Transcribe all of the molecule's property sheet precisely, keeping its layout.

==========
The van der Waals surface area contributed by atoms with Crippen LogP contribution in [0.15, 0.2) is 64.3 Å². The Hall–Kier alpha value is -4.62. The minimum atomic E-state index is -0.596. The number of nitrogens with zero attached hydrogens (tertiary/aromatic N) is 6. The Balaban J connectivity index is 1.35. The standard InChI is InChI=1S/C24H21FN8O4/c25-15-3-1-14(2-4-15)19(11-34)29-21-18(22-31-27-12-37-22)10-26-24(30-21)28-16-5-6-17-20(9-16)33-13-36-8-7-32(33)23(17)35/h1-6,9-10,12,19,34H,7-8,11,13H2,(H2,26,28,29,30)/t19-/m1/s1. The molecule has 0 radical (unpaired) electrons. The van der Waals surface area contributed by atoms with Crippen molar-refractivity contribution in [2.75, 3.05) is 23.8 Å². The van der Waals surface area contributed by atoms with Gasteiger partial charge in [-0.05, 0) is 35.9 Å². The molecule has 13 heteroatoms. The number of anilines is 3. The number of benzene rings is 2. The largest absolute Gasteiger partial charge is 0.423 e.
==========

The van der Waals surface area contributed by atoms with Crippen LogP contribution in [0.15, 0.2) is 64.3 Å². The Hall–Kier alpha value is -4.62. The minimum atomic E-state index is -0.596. The number of nitrogens with zero attached hydrogens (tertiary/aromatic N) is 6. The Balaban J connectivity index is 1.35. The standard InChI is InChI=1S/C24H21FN8O4/c25-15-3-1-14(2-4-15)19(11-34)29-21-18(22-31-27-12-37-22)10-26-24(30-21)28-16-5-6-17-20(9-16)33-13-36-8-7-32(33)23(17)35/h1-6,9-10,12,19,34H,7-8,11,13H2,(H2,26,28,29,30)/t19-/m1/s1. The molecule has 0 radical (unpaired) electrons. The van der Waals surface area contributed by atoms with Crippen molar-refractivity contribution in [2.75, 3.05) is 23.8 Å². The van der Waals surface area contributed by atoms with Gasteiger partial charge in [-0.05, 0) is 35.9 Å². The molecule has 13 heteroatoms. The number of anilines is 3. The number of benzene rings is 2. The largest absolute Gasteiger partial charge is 0.423 e.